How I Responded to India's Rape Epidemic
By God's grace, I have never been through sexual trauma. Indian by ethnic descent, I grew up in comfort, the child of godly, financially secure parents. The worst that happened to me has happened to nearly every girl in India: I've been sexually harassed by being groped countless times on public transport on the way to school. Those encounters were scary and stay etched in my mind. But they never compelled me to help women who suffer far worse things.
Perhaps it was because I once believed that social change can never really happen (as only the gospel can bring change). Perhaps it was because I didn't know anyone in my church who was passionate about serving suffering people. But for a long time, every time I read about sex trafficking or rape or molestation in the news, I would try to shut out a gnawing in my heart. Time and again, it would strike me that the woman or child who was at the wrong place at the wrong time could have been me. Yet I would resist delving into what she truly went through. There was nothing I could do for them. Who was I? Just a college kid. Later, just a wife. Later, just a mother of three.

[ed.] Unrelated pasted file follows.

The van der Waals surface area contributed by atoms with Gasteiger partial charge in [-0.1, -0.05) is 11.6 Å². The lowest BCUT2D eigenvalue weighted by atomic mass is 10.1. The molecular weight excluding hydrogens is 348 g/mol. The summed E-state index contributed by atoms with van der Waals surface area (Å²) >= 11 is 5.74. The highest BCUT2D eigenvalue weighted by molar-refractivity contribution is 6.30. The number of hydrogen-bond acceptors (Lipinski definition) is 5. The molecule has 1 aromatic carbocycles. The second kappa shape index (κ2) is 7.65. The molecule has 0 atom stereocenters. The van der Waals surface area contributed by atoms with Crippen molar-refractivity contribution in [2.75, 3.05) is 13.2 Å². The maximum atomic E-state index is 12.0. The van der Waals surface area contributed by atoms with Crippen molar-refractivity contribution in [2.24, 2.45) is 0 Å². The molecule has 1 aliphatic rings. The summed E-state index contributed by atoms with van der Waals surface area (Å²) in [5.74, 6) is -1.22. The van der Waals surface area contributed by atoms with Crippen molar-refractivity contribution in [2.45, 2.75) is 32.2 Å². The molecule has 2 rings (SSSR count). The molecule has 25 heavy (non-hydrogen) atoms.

And then, Nirbhaya was raped.
In the days following the rape and death of the 23-year-old in December 2012, mass protests broke out in Delhi and other parts of India demanding stricter punishment for rapists. Day after day, reports came out about hundreds of women and children being raped daily. The fact that I had a 4-year-old daughter fueled the flame that was raging in me. Yet this time, instead of feeling useless and slightly guilty, I pored over the reports—not in the objective, hurried fashion that I used to, but in a way that let me absorb, partly at least, their implications. More important, for the first time, I started thinking about whether I could reach out to these women.
Getting My Hands Dirty
It was around that time that a friend, Aravind Pulickel, began talking with my husband about creating a public forum for discussing social issues as a way to connect with not-yet Christians. My husband encouraged Aravind to start an initiative that would allow neighbors to talk about these issues and brainstorm ways to address them.